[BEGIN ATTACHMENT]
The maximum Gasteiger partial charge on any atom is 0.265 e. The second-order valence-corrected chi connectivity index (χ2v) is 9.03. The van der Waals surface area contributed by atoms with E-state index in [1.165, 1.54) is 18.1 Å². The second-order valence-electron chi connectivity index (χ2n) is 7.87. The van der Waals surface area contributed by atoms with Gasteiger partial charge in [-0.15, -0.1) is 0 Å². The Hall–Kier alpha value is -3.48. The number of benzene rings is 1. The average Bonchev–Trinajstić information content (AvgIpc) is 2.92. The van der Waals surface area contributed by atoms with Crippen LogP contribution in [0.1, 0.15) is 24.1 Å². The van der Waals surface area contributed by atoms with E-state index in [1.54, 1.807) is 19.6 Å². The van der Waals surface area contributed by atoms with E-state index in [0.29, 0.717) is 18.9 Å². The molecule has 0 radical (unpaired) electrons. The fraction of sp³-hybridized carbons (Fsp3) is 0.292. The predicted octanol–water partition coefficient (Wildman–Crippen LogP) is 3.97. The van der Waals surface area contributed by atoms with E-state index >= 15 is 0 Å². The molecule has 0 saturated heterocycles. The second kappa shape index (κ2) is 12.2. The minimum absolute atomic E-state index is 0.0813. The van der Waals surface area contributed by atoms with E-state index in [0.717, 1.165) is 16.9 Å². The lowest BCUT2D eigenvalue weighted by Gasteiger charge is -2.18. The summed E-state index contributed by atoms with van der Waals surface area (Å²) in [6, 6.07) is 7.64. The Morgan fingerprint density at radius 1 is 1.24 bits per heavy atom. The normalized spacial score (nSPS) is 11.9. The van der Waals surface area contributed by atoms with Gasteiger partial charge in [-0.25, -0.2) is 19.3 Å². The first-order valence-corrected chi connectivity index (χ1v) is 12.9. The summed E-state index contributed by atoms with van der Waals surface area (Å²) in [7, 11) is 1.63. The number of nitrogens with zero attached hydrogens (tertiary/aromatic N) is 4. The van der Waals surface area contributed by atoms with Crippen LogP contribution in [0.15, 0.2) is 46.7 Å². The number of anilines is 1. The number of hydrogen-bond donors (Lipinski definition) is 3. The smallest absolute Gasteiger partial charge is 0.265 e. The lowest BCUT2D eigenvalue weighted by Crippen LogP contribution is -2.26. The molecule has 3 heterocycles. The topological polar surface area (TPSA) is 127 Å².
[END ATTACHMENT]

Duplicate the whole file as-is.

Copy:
The maximum Gasteiger partial charge on any atom is 0.265 e. The second-order valence-corrected chi connectivity index (χ2v) is 9.03. The van der Waals surface area contributed by atoms with E-state index in [1.165, 1.54) is 18.1 Å². The second-order valence-electron chi connectivity index (χ2n) is 7.87. The van der Waals surface area contributed by atoms with Gasteiger partial charge in [-0.15, -0.1) is 0 Å². The Hall–Kier alpha value is -3.48. The number of benzene rings is 1. The average Bonchev–Trinajstić information content (AvgIpc) is 2.92. The van der Waals surface area contributed by atoms with Crippen LogP contribution in [0.1, 0.15) is 24.1 Å². The van der Waals surface area contributed by atoms with E-state index in [1.54, 1.807) is 19.6 Å². The van der Waals surface area contributed by atoms with E-state index in [0.29, 0.717) is 18.9 Å². The molecule has 0 radical (unpaired) electrons. The fraction of sp³-hybridized carbons (Fsp3) is 0.292. The predicted octanol–water partition coefficient (Wildman–Crippen LogP) is 3.97. The van der Waals surface area contributed by atoms with E-state index >= 15 is 0 Å². The molecule has 0 saturated heterocycles. The second kappa shape index (κ2) is 12.2. The minimum absolute atomic E-state index is 0.0813. The van der Waals surface area contributed by atoms with E-state index in [0.717, 1.165) is 16.9 Å². The lowest BCUT2D eigenvalue weighted by Gasteiger charge is -2.18. The summed E-state index contributed by atoms with van der Waals surface area (Å²) in [6, 6.07) is 7.64. The Morgan fingerprint density at radius 1 is 1.24 bits per heavy atom. The normalized spacial score (nSPS) is 11.9. The van der Waals surface area contributed by atoms with Gasteiger partial charge in [-0.25, -0.2) is 19.3 Å². The first-order valence-corrected chi connectivity index (χ1v) is 12.9. The summed E-state index contributed by atoms with van der Waals surface area (Å²) in [7, 11) is 1.63. The number of nitrogens with zero attached hydrogens (tertiary/aromatic N) is 4. The van der Waals surface area contributed by atoms with Crippen LogP contribution in [0.15, 0.2) is 46.7 Å². The number of anilines is 1. The number of hydrogen-bond donors (Lipinski definition) is 3. The smallest absolute Gasteiger partial charge is 0.265 e. The lowest BCUT2D eigenvalue weighted by Crippen LogP contribution is -2.26. The molecule has 3 heterocycles. The topological polar surface area (TPSA) is 127 Å².